Optical heart rate monitors provide an accurate alternative to uncomfortable chest strap
Epson’s optical heart rate proves its accuracy
In a recent study undertaken by independent research consultancy Progressive Sports Technologies Ltd, based in the Sports Technology Institute, Loughborough University, UK, optical heart rate monitors have gone some way to dispelling the myth that they are not an accurate way of measuring heart rate during exercise.
When testing an electrocardiogram (ECG) against a chest strap and two GPS running watches with built-in optical heart rate sensors, the consultancy found that Epson’s SF-810 device proved comparable to the high quality chest strap heart rate monitor.
Optical heart rate sensors are the latest technology to be integrated into sports watches, measuring heart rate through a system of LEDs and an electro-optical cell, detecting pulsing blood flow under the skin.
The three different heart rate monitors were tested during a 30-minute treadmill exercise (phase one) comprising of supine, standing, low-intensity walking, medium-intensity walking, and high-intensity walking. Following this, the test participants completed an additional 10-minute exercise of low-intensity running and high-intensity running (phase two).
During the first phase of low-intensity exercise the chest strap and optical sensors were tested against an ECG, which is considered one of the most accurate and practical ways of monitoring heart activity. During high intensity exercise, the two optical sensors where tested against a high quality chest strap system.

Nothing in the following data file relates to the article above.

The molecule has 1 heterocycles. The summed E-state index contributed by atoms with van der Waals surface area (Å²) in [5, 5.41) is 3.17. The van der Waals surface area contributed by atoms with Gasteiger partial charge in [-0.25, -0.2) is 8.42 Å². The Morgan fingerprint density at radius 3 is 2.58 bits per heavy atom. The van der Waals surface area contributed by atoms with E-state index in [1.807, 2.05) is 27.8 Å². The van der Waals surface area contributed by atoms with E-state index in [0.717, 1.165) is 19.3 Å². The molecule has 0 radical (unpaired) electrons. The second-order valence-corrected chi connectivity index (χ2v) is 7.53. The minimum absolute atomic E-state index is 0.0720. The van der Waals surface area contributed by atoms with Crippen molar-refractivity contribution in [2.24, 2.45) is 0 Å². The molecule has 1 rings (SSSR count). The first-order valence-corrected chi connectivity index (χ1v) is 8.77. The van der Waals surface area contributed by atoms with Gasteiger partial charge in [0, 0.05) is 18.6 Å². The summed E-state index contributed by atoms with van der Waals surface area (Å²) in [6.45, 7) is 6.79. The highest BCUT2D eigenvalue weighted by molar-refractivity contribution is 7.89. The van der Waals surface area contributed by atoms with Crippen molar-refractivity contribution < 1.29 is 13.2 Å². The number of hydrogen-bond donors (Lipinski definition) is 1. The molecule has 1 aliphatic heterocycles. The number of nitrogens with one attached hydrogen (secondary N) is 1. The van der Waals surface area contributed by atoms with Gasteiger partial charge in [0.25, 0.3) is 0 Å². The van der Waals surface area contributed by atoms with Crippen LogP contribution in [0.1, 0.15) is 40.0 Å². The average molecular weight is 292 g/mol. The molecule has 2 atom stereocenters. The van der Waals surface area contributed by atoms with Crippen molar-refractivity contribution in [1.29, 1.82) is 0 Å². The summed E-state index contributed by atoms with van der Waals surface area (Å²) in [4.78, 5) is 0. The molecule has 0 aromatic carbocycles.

The results showed that Epson’s optical heart rate monitor was accurate in its measurement, over both courses of exercise. Average heart rate data indicated that the Epson was also more accurate than another leading GPS sports watch and within 0.3% accurate of the chest strap’s data in phase one and 0.7% in the running phase two.
Dr. Bryan Roberts from Progressive Sports Technologies Ltd commented: “There have been concerns about the accuracy of these new optical devices worn on the wrist, but this study suggests these concerns are unfounded. Chest strap heart rate monitors have been the global standard for measuring heart rate during exercise. Looking at average heart rate data over the two exercise periods, we found that Epson’s watch was within 0.3-0.7% accuracy of a leading chest strap monitor.”
Although not known as a sports brand, Epson is one of the world’s leading sensor manufacturers and has been producing heart rate monitors in Japan for a number of years. It has close links to sport, having invented the first electronic timer for the Tokyo Olympic Games in 1964, and most recently its sponsorship of both Manchester United and the MERCEDES AMG PETRONAS Formula One team.
Simon Hanly, product manager at Epson UK, added: “We have invested in this technology for a number of years and it’s pleasing to see that our products have been proven to offer great accuracy.
“Keeping an eye on your heart rate or running according to heart rate zones can help in applying the right effort to prevent burning out before you’ve reached your target and can also be a valuable metric during interval sessions. Logging your heart rate together with other data allows you to assess the training effect, your fitness level, progress and state of recovery.
“Chest straps are the most common monitoring device, but they are uncomfortable and a nuisance to wear. This research means that runners can forget about wearing one and trust the data captured from Epson’s highly advance optical sensor integrated in the watch they’re wearing.”
To find out more about Epson’s range of Runsense and Pulsense devices, please visit www.epson.co.uk/wearables.